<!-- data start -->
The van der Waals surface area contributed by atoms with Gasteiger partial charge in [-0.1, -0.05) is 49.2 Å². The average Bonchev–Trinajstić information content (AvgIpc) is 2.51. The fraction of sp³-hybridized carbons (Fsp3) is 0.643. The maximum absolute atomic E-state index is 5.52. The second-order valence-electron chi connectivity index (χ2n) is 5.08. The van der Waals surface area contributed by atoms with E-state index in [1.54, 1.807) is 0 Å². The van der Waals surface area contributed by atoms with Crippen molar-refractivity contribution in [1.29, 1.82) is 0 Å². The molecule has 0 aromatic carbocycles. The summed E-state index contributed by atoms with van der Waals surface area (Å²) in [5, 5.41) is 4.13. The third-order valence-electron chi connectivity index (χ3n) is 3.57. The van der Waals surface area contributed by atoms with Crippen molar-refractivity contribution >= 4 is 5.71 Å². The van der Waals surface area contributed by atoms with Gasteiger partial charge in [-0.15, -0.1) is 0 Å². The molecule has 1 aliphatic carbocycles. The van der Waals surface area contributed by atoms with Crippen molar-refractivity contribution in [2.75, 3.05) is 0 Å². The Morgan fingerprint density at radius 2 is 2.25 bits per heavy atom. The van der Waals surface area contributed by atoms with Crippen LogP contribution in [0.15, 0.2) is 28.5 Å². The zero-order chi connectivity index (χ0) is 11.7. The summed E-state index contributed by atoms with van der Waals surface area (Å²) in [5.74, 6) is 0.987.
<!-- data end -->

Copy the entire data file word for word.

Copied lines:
The van der Waals surface area contributed by atoms with Gasteiger partial charge in [-0.1, -0.05) is 49.2 Å². The average Bonchev–Trinajstić information content (AvgIpc) is 2.51. The fraction of sp³-hybridized carbons (Fsp3) is 0.643. The maximum absolute atomic E-state index is 5.52. The second-order valence-electron chi connectivity index (χ2n) is 5.08. The van der Waals surface area contributed by atoms with E-state index in [1.54, 1.807) is 0 Å². The van der Waals surface area contributed by atoms with Crippen molar-refractivity contribution in [1.29, 1.82) is 0 Å². The molecule has 0 aromatic carbocycles. The summed E-state index contributed by atoms with van der Waals surface area (Å²) in [5, 5.41) is 4.13. The third-order valence-electron chi connectivity index (χ3n) is 3.57. The van der Waals surface area contributed by atoms with Crippen molar-refractivity contribution >= 4 is 5.71 Å². The van der Waals surface area contributed by atoms with Gasteiger partial charge in [-0.15, -0.1) is 0 Å². The molecule has 1 aliphatic carbocycles. The van der Waals surface area contributed by atoms with Crippen molar-refractivity contribution in [2.75, 3.05) is 0 Å². The Morgan fingerprint density at radius 2 is 2.25 bits per heavy atom. The van der Waals surface area contributed by atoms with Crippen LogP contribution in [0.15, 0.2) is 28.5 Å². The zero-order chi connectivity index (χ0) is 11.7. The summed E-state index contributed by atoms with van der Waals surface area (Å²) in [5.74, 6) is 0.987.